April 10, 1997 Wednesday
Let me run through a few things really quick before I begin with the entry. We lost last night to Valley, 0-2. Lance hasn’t won a game yet. He’s not a bad pitcher. He’s actually pretty good, but he walks too many.
As I write this, on the tenth of April, snow is falling with reckless abandon to earth. We graduate in a month and outside it’s a winter wonderland. It started snowing early this afternoon, and when I got out of baseball practice the roads were still pretty good (one other quick note about baseball: Coach Slapeck said I was to start the JV. We have a game Saturday). After baseball, heavy wet flecks were coming down, and the roads weren’t much use. At a time when I’m supposed to be in shorts had we a snowball fight in the parking lot. So far about three inches have fallen.
Riley Collins has asked several times to be in my journal. She sits in front of me in Trig, so she’s seen it many times on the top of my Trig book on my desk, or writing a quick note to myself before (or during) Trig. Anyway, today she got her chance. We were in lunch when a horrendous smell came to us. It kept getting stronger and stronger. When we left the cafeteria the hallways were filled with smoke. We found out later Riley had put a potato in the microwave and had it in a tad too long. It’s okay, Riley, we all those kinds of days. Oh, and interestingly, Riley occasionally mentions to me that her cousin is Kansas City Royals outfielder Johnny Damon. That’s pretty cool.
Tomorrow I am going to Western Illinois University. Very excited about this. Finally I have the chance to get see other writers’ work, talk to other authors and poets, maybe get some new ideas, and show my work. Nothing like this happens in a placid place like Elmwood.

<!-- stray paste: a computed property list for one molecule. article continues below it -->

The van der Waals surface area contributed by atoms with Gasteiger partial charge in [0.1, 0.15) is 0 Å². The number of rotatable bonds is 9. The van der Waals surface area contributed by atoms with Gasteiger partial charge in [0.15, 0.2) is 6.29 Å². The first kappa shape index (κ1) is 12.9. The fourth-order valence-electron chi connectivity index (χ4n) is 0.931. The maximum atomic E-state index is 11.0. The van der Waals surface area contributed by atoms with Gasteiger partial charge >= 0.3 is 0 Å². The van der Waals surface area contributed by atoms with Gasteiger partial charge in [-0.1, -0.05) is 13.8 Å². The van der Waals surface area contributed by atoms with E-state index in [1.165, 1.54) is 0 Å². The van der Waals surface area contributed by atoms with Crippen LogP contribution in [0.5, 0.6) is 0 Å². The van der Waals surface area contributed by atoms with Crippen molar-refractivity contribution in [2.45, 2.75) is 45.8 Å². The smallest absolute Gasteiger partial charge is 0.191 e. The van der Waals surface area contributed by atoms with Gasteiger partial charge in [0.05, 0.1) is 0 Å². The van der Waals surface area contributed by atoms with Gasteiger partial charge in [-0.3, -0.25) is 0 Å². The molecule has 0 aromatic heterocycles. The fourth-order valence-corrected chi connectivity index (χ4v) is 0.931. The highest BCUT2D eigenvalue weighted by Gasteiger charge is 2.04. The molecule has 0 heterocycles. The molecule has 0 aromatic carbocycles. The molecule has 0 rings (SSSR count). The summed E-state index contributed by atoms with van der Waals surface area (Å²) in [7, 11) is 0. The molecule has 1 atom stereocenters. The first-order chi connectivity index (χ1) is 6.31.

After I get back from Western I am going to see Star Wars uptown. Hoke can’t make it because he has to babysit, but Sidney can.
Finally, continuing my segment Bushels of Corncob Memories, I see Colin Klimt is our focus today:
Bushel of Corncob Memories As told by Colin Klimt
In grade school Colin got in trouble with a sixth grade patrol guard because he wasn’t on the sidewalk next to the bus stop. He had to go to Patrol Court during lunch and plead his case to the teacher who oversaw the patrol crossing guards, Mrs. Hanks. Mrs. Hanks found him not guilty.
Early in our freshman year, Colin was in the bathroom cleaning out his braces after lunch. Suddenly several seniors came into the restroom. They started to do the usual things seniors do to freshmen. Colin was sure he was going to die (or at least get pushed around some). Then a teacher came in at the last minute, and Colin pushed into a corner, was saved. Colin says this is the reason he didn’t go to Homecoming that year, or get involved in school for a while.
It is April, right?